Nyoka + MIT Media Lab!

Paige just came back from the Global Community BioSummit at the MIT Media Lab. If we could sum it up in one word it would be WOW aka Watch Out World! There is a super crew of activist-scientists working incredibly hard at solving the most pressing challenges of our time; climate change, food security, water purification, uncured diseases, global equality, and so much more:



Message from Paige:

There is an inspiring movement afoot - Community Biotechnology! The MIT Community Biotechnology Initiative has made the wise decision to hold a Global Community BioSummit - a gathering of active and influential scientists (academic and non-academic) at the MIT Media Lab. We discussed ethics, built shared values, and connected the global community to share skills and build relationships with peers, particularly focusing on 'DIY', biohackers, and citizen-scientists worldwide. I was struck by the passion of every single person I met - regardless of their beliefs, all were working fervently towards a democratized scientifically-literate future. Especially outstanding was the creativity of the wider global community - bringing science to less fortunate communities through outstanding and inventive initiatives.

REWIND: what is DIY Bio and what is this BioSummit you're talking about?

DIY Biologists, Biohackers, or Community Biologists are a few terms for this community. Many attendants work outside of the standard academic pipeline, and/or have left to pursue their own projects, start-ups, and non-profit initiatives. This limits the resources and funding many of these scientists work with, which instead of limiting the community, has resulted in an incredibly creative group who builds their own scientific instruments, builds labs in outbuildings or shared spaces, have created vast Open Source resources for fellow 'community biohackers', and are providing incredible services to those not able to access academic resources. The results are radically different than what is borne of the more traditional route.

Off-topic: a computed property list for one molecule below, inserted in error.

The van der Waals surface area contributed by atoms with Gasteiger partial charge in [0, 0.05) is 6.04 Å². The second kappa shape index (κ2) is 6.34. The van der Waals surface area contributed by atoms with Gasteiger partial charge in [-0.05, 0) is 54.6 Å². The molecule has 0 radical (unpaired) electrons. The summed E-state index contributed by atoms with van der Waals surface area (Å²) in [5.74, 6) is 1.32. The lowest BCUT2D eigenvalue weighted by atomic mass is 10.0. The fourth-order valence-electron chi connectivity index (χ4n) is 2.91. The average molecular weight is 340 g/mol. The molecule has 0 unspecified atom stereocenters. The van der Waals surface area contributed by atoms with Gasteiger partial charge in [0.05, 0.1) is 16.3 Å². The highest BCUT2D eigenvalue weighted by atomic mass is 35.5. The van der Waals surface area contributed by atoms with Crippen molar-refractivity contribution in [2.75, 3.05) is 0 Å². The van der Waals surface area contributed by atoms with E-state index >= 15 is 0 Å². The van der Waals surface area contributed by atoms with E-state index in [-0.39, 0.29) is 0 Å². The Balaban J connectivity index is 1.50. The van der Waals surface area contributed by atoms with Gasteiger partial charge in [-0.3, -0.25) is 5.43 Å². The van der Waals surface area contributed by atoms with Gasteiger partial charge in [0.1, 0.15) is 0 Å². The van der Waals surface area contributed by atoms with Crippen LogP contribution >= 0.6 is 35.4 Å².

The conference reflected these values. There was a deep focus on current environmental and social challenges the world is facing. The most compelling part for many was the keynote by LaDonna BraveBull, an indigenous elder who was an organizer at Standing Rock.

I connected with many attendees on carbon sequestration, climate change solutions, permaculture, gender-equality, social reform, health-hacks, and food security - not the standard talk at most synthetic biology conferences. Solutions ran from low-tech to futuristic to the extreme; biochar-everything, algae based land-bridges, genetically engineered super-carbon-sequestering photosynthetic species, carbon-concentration detecting live biological stickers, optimum health-hacking, VR-based worlds requiring minimal travel and resource use, and mind-hacking to change our values. Suddenly all of the dreams of science-fiction and the ever distant future became real in the present.

HOw does Nyoka Fit in With the MIT Community Biotech INitiative?

WHat do we want?

Community Biotech